Jalen Wydermyer, Texas A&M
Jalen Wydermyer is a contested catch wizard when he wants to be. He’s tall, strong, and built well enough to crash into defenders and come out with the ball in some really sticky situations. I think that I’m a bit higher on Wydermyer than most, but I’ve just really liked what I’ve seen from him as a pass-catcher. He found the endzone with consistency while he was at Texas A&M, and he has the size to become a serious threat in red zone situations.
But, of course, he’s far from perfect. Wydermyer has the most glaring issues of any of the top tight ends in this class. Most of his biggest problems seem to come from a lack of effort, which makes me wonder if he has “so big and strong that he never had to try, and now he doesn’t know how to try” syndrome. Wydermyer’s passive nature on the field makes me wonder what his tape would look like if he really was giving his all out there. Again, I’m higher on him than most, and it’s for one reason. If an NFL coach gets into his head that he needs to be giving his utmost effort to this sport now that it’s his livelihood, Wydermyer can be scary good. So good, in fact, that I’m willing to bank on that potential.
Pro Comparison: Wydermyer’s raw strength and athletic ability have given some draft profiles I’ve read an O.J. Howard feel, and I’m hitching my wagon to that comparison.
Jelani Woods, Virginia
If you thought I was way too high on Jalen Wydermyer, you’ll be pleased to know that I’m even higher on Virginia’s Jelani Woods. Woods is a mammoth of a man, even for a tight end, coming in at 6’7 and 259 pounds. He uses that size to his advantage consistently, and has made bullying smaller defenders a vital part of his game. This size also creates serious mismatches with defenders of all kinds, whether they be defensive backs or linebackers. Woods isn’t great in the change of direction department, but his surprising speed does a bit of that work for him. With some in-line blocking improvements (some of which Woods has already shown) I see great things in the future.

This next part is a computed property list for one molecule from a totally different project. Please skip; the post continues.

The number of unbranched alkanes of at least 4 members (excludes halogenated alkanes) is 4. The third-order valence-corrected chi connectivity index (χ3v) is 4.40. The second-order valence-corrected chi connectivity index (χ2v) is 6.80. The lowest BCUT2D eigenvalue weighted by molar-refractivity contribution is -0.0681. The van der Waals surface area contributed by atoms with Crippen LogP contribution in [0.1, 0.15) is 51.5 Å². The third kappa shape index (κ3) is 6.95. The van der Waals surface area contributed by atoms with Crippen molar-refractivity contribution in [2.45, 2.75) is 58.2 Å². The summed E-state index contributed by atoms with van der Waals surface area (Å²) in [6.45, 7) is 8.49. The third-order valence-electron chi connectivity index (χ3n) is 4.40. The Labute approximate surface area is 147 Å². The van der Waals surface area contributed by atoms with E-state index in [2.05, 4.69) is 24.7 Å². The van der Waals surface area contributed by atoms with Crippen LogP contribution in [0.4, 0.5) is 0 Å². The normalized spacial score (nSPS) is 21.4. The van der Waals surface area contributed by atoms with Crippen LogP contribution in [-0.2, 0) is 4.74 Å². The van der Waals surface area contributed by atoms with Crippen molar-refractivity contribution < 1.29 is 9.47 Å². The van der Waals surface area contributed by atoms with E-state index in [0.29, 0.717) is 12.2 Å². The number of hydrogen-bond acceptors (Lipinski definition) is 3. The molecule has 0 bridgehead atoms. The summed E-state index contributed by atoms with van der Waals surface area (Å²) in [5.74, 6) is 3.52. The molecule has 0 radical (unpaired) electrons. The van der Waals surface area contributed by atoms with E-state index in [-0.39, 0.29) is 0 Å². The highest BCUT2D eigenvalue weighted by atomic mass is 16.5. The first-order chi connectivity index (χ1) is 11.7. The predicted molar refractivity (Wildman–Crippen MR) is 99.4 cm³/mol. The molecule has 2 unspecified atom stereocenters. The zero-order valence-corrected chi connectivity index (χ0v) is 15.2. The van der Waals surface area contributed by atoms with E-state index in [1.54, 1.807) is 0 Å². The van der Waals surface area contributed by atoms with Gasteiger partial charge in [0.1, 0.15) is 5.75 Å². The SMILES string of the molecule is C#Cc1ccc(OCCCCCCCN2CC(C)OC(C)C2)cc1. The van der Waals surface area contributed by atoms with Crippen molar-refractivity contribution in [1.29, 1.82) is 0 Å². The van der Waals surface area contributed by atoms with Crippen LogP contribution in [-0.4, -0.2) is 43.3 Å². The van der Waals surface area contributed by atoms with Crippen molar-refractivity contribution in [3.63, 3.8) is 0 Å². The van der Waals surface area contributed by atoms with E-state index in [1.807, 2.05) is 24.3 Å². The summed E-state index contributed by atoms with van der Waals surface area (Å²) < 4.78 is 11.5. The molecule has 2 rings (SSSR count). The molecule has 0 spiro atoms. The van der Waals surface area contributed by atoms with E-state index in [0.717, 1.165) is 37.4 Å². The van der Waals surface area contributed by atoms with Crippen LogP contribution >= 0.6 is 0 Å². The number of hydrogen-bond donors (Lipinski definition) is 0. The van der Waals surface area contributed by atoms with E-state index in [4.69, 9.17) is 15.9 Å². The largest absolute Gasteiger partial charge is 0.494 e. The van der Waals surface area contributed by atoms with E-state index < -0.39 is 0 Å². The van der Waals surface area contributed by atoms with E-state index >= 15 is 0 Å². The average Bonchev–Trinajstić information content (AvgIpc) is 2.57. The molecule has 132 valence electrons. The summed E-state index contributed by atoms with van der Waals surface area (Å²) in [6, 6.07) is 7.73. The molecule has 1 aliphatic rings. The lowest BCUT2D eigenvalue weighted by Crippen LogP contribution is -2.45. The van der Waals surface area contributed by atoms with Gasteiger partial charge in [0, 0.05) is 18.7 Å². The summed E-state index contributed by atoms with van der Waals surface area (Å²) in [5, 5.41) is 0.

As I said before, Woods needs some help in the blocking department. He’s shown willingness to improve that area of his game, but I’m not sure what the likelihood is that he ever reaches beyond “serviceable” as a blocker. Much like Dulcich, Woods isn’t the cleanest route-runner in the world. I suppose some of that could be attributed to being 6’7, but none of his routes really snap in a way that I’d like from a pass-catching tight end. That being said, I think Woods can be a mid to high level starter in the NFL, just from the improvements I’ve seen of him over the last season.
Pro Comparison: As a Browns fan, Woods’s body type, high-point ability, and athleticism remind me of a taller David Njoku. That being said, I’m not sure their play styles are exactly identical.